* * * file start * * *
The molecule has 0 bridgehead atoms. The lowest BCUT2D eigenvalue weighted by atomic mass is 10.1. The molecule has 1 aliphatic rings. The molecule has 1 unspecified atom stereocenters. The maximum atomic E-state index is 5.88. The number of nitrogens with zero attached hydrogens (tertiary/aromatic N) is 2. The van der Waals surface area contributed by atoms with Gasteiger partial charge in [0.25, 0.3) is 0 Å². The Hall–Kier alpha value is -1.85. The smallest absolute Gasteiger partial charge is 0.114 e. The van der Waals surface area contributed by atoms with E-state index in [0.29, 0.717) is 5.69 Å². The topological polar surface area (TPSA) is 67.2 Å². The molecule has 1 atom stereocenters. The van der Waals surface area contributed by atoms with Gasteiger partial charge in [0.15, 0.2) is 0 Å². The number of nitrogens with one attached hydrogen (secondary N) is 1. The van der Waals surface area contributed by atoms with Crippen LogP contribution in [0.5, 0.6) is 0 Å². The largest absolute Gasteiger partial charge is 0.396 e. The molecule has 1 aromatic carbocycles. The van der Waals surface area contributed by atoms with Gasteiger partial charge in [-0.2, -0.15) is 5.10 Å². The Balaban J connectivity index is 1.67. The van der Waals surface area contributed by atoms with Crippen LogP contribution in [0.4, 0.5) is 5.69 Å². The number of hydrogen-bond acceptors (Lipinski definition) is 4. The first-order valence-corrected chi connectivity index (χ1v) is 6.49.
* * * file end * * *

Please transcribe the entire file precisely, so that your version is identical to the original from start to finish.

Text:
The molecule has 0 bridgehead atoms. The lowest BCUT2D eigenvalue weighted by atomic mass is 10.1. The molecule has 1 aliphatic rings. The molecule has 1 unspecified atom stereocenters. The maximum atomic E-state index is 5.88. The number of nitrogens with zero attached hydrogens (tertiary/aromatic N) is 2. The van der Waals surface area contributed by atoms with Gasteiger partial charge in [0.25, 0.3) is 0 Å². The Hall–Kier alpha value is -1.85. The smallest absolute Gasteiger partial charge is 0.114 e. The van der Waals surface area contributed by atoms with E-state index in [0.29, 0.717) is 5.69 Å². The topological polar surface area (TPSA) is 67.2 Å². The molecule has 1 atom stereocenters. The van der Waals surface area contributed by atoms with Gasteiger partial charge in [0.15, 0.2) is 0 Å². The number of nitrogens with one attached hydrogen (secondary N) is 1. The van der Waals surface area contributed by atoms with Crippen LogP contribution in [0.5, 0.6) is 0 Å². The largest absolute Gasteiger partial charge is 0.396 e. The molecule has 1 aromatic carbocycles. The van der Waals surface area contributed by atoms with Gasteiger partial charge in [-0.2, -0.15) is 5.10 Å². The Balaban J connectivity index is 1.67. The van der Waals surface area contributed by atoms with Crippen LogP contribution in [0.4, 0.5) is 5.69 Å². The number of hydrogen-bond acceptors (Lipinski definition) is 4. The first-order valence-corrected chi connectivity index (χ1v) is 6.49.